Tip 4.1: Play by Ear

On to tip number four about chord melody which is play by ear. Use the sound, or play by sound basically.

Your ears are always the final judge if it sounds good or not.

So to make this happen, record yourself. Take a small recorder or your phone, play your chord melody. This is the greatest was to gain perspective on your own playing. Listen to your recording critically. Don’t be too hard on yourself, but still analyze what you’re doing well (and not so well).

You’ll likely say “Oh, that part, I can’t hear the melody. Oh, that part, it has too many chords, or it has too few chords.”

The danger if you don’t take the time to record yourself and analyze (with your ears) is winding up just playing a bunch of chords. As I warned at the beginning, you play chords, one chord underneath every melody and it doesn’t sound like anything after a while.

Tip 5.1: Harmonic Knowledge

Now for our last tip regarding chord melody: keep increasing your harmonic knowledge, keep increasing your general knowledge of the guitar.

Of course, you can steal ideas from great players. For me it was Ed Bickert, Ted Greene, Barry Galbraith. I got tons of great, not only voicings, but great ideas of how to solve the puzzle, how to manage playing the melody and the chords at the same time.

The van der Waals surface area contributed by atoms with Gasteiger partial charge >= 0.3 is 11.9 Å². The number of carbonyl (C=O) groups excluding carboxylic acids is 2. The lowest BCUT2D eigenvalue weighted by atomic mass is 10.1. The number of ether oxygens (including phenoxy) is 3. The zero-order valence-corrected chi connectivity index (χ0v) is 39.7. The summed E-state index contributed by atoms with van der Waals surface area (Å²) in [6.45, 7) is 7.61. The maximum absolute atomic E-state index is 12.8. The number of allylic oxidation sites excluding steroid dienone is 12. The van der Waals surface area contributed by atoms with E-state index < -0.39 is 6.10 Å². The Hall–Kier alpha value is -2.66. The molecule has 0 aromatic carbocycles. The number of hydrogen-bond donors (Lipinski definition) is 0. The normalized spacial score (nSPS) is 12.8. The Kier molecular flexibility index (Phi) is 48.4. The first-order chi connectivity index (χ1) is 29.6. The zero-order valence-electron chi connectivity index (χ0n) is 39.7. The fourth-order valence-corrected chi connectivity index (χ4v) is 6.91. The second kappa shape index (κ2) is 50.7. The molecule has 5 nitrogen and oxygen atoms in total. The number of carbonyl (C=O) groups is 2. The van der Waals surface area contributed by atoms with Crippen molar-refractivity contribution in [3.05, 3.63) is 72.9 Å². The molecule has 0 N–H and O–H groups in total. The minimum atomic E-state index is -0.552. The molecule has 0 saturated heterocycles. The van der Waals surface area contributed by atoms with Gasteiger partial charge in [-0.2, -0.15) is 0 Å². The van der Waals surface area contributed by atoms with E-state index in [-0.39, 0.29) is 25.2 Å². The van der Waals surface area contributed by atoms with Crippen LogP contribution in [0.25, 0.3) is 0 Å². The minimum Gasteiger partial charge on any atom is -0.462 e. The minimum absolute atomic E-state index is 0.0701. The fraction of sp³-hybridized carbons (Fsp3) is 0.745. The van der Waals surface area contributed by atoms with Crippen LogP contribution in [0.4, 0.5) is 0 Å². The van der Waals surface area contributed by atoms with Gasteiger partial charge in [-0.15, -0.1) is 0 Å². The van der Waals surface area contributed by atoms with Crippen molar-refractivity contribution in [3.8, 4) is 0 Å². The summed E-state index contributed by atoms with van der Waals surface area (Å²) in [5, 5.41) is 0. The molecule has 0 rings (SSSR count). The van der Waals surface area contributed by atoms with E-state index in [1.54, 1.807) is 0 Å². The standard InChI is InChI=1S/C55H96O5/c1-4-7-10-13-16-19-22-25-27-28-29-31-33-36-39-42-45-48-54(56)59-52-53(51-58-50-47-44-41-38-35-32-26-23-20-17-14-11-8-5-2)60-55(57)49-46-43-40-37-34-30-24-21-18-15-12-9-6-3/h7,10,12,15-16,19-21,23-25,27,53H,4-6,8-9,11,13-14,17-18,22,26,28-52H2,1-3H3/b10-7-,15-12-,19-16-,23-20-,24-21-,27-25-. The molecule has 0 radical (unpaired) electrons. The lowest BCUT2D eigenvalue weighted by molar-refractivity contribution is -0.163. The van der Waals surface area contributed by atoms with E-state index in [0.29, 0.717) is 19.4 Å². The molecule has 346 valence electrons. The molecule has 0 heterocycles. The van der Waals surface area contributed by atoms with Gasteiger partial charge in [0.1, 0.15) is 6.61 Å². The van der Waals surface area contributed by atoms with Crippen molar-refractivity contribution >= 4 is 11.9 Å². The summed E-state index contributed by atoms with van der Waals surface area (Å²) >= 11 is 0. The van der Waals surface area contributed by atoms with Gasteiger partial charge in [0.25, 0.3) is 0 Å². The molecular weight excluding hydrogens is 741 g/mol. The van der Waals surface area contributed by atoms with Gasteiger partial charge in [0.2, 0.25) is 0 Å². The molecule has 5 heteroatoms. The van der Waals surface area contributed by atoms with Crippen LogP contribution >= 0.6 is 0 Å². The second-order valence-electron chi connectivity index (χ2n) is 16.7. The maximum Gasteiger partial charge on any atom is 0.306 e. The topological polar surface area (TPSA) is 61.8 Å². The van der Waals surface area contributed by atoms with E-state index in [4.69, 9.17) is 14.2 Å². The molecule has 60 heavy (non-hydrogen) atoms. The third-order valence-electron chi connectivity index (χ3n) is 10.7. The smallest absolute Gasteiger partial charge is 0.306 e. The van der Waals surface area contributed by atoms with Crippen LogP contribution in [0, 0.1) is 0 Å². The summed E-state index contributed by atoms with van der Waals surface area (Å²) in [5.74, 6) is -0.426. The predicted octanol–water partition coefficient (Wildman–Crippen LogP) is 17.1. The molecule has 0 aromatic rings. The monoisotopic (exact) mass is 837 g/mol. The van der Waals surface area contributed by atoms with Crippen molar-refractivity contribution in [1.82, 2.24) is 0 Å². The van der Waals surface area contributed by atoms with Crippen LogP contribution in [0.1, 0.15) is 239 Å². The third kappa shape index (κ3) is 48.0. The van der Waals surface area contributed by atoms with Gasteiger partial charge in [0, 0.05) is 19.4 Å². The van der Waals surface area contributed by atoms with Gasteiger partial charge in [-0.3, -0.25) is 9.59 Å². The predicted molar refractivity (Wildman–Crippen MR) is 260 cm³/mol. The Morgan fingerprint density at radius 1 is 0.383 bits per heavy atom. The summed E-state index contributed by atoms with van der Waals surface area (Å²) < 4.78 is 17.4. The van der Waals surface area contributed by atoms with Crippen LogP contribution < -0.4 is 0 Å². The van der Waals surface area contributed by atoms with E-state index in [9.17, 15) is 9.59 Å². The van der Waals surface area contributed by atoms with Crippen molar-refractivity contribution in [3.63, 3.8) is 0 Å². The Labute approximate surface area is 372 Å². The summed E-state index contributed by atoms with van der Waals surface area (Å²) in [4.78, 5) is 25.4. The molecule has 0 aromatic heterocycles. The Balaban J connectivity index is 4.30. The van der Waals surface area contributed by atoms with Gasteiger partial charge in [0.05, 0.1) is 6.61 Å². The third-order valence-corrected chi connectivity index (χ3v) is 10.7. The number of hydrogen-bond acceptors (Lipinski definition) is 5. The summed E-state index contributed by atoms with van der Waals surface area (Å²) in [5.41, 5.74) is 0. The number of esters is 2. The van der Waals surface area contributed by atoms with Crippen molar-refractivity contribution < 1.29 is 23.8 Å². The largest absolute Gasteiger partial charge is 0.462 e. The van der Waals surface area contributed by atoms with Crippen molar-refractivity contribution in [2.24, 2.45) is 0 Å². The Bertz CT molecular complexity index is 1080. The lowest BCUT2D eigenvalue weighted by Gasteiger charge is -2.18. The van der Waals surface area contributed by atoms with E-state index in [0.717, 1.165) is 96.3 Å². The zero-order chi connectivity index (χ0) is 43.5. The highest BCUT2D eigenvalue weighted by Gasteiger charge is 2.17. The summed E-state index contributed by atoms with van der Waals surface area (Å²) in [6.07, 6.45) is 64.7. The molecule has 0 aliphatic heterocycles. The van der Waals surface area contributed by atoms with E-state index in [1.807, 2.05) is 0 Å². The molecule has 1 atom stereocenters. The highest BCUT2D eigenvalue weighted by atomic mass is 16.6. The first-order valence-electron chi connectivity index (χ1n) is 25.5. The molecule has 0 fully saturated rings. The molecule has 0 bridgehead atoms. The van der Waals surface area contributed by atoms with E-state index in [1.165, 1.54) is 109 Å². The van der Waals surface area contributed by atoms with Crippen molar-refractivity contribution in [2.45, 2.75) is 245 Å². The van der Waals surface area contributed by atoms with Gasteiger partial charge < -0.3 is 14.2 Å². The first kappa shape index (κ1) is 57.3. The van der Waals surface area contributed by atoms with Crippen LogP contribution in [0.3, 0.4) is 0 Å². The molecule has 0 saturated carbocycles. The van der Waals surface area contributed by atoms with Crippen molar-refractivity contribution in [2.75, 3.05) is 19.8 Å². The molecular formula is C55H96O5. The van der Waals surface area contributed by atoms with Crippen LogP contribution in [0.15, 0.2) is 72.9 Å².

Also, here are three “workout” suggestions from books:

  1. Randy Vincent’s Three 3-note Voicings
  2. Ted Greene’s Modern Chord Progressions
  3. Alan Kingstone’s book called The Barry Harris Harmonic Method for Guitar.

These three books are eye opening and great for your technique. Always keep striving to find new voicings and new ways to approach the chord melody problem on the guitar, and you’ll always get better.

Wrap Up: Chord Melody Tips

Our five tips in point form:

  1. Melody comes first.
  2. Harmony rules.
  3. Your own chord melodies on tunes.
  4. Play by ear.
  5. Keep evolving.

A Blast from the Past

Side note: this video was published as part of a five-lesson series published on TrueFire in November 2014 in the context of #TNTGI2014. These lessons have been re-published on this blog for your viewing pleasure. and TrueFire's TNTGI2014